The Man in the Iron Mask
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The Man in the Iron Mask Chapter Fourteen: A Gascon and a Gascon and a Half Summary Page 1
- D'Artagnan visits Aramis's room after dinner. Porthos is also there, sleeping in a chair.
- The two men chat for a while, and D'Artagnan confesses that the party is so great, he could believe Fouquet to be the true king of France, rather than Louis.
- Aramis predicts Colbert will become minister within four months, and that Fouquet will be a ruined man.
- D'Artagnan wonders out loud what Fouquet is trying to achieve by throwing this fete. Fouquet is ruining himself for the King.
- Aramis tells D'Artagnan that it is for the purpose of humoring the King.
- Many of the King's advisers are banding together against Monsieur Fouquet. Aramis tells D'Artagnan that the King is not likely to turn against a man who has ruined himself for the royal favor. He tells D'Artagnan that Fouquet is determined to spend as much money as possible.
- D'Artagnan tells Aramis he is convinced he has some secret project going on. He begs, in the name of their friendship, to know the secret.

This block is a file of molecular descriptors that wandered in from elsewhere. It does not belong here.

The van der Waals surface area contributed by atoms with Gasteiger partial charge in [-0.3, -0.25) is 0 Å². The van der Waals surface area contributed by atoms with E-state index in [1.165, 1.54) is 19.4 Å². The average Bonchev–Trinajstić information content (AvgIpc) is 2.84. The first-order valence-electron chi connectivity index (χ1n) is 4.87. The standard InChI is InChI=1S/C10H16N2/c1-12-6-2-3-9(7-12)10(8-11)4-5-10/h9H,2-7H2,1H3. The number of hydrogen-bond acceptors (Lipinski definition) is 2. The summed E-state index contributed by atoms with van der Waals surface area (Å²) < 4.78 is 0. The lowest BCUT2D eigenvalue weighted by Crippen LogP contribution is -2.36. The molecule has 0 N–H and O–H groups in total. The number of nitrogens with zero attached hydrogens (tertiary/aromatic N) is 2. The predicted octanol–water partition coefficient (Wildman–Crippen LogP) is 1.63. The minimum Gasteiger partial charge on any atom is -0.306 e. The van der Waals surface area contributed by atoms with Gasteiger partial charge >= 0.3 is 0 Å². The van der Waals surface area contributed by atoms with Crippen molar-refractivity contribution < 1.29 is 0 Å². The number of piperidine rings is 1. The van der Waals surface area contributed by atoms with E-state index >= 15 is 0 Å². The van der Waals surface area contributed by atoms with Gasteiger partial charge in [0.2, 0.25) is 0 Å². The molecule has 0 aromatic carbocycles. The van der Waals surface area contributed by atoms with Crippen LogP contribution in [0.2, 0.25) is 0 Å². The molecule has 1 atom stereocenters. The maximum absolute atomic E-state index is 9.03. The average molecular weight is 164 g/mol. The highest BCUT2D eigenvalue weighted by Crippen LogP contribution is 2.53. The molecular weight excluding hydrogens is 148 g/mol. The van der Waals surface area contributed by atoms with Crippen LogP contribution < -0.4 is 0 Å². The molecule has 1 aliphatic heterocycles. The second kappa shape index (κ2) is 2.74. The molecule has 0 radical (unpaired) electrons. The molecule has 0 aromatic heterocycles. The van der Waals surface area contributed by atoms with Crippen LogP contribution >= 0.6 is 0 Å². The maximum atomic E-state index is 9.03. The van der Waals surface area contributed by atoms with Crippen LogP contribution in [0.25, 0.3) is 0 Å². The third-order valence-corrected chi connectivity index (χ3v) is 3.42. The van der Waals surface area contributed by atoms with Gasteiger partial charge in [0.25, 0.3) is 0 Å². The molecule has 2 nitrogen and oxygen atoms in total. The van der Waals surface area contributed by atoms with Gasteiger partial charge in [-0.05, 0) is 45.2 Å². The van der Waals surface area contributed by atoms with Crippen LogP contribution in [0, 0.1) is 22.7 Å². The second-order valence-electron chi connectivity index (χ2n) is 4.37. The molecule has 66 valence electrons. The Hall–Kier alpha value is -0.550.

- Aramis plays dumb. D'Artagnan points to Porthos sleeping in the corner and says that the three of them make an admirable trio.
- D'Artagnan says he suspects Aramis is conspiring against the King. Again, Aramis plays dumb. D'Artagnan promises to save his friend.
- Aramis swears on their friendship that he is not conspiring against the King.
- D'Artagnan accepts this oath. Aramis feels somewhat remorseful that he just lied to his best friend.
- D'Artagnan leaves and takes Porthos (wearing a beautiful new suit) with him.
- Once the coast is clear, Philippe creeps out of his hiding place.
- Aramis tells Philippe that D'Artagnan is immensely loyal, but also a Gascon. If he later learns of the switch, he will keep his mouth shut because he is incapable of admitting he has been deceived.
- Aramis pulls up one of the floorboards and peers into the King's chamber below. Philippe
- The King asks Colbert to sit down, which is a great honor.
- The King asks Colbert where Fouquet is getting the money to throw such a lavish party.
- Colbert produces a letter written by the late Cardinal Mazarin, documenting that Fouquet received thirteen million in government money that he never repaid.
- This is a damning piece of evidence. The King tells Colbert he will wait until tomorrow to make a final decision. He dismisses Colbert and calls for his attendants.
- Philippe is about to draw away from the peephole when Aramis admonishes him to observe the ritual of preparing the King for bed. He tells Philippe to study the ceremony.